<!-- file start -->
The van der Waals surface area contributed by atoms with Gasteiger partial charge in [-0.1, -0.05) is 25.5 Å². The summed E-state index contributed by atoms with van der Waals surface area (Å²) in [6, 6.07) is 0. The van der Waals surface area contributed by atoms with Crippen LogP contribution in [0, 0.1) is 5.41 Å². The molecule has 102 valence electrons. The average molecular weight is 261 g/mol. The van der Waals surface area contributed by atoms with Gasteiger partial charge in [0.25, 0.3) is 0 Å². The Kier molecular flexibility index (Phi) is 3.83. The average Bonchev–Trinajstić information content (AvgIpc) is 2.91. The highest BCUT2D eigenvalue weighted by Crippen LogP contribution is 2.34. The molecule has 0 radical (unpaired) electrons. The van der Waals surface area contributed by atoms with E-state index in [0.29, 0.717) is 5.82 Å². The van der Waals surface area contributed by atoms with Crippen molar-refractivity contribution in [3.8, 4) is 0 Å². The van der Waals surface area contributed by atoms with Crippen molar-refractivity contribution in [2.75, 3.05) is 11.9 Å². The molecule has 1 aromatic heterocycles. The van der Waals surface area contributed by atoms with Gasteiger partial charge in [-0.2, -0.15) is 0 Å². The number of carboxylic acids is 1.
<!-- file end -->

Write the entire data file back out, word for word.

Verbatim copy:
The van der Waals surface area contributed by atoms with Gasteiger partial charge in [-0.1, -0.05) is 25.5 Å². The summed E-state index contributed by atoms with van der Waals surface area (Å²) in [6, 6.07) is 0. The van der Waals surface area contributed by atoms with Crippen LogP contribution in [0, 0.1) is 5.41 Å². The molecule has 102 valence electrons. The average molecular weight is 261 g/mol. The van der Waals surface area contributed by atoms with Gasteiger partial charge in [0.25, 0.3) is 0 Å². The Kier molecular flexibility index (Phi) is 3.83. The average Bonchev–Trinajstić information content (AvgIpc) is 2.91. The highest BCUT2D eigenvalue weighted by Crippen LogP contribution is 2.34. The molecule has 0 radical (unpaired) electrons. The van der Waals surface area contributed by atoms with E-state index in [0.29, 0.717) is 5.82 Å². The van der Waals surface area contributed by atoms with Crippen molar-refractivity contribution in [3.8, 4) is 0 Å². The van der Waals surface area contributed by atoms with Crippen molar-refractivity contribution in [2.75, 3.05) is 11.9 Å². The molecule has 1 aromatic heterocycles. The van der Waals surface area contributed by atoms with Gasteiger partial charge in [-0.2, -0.15) is 0 Å². The number of carboxylic acids is 1.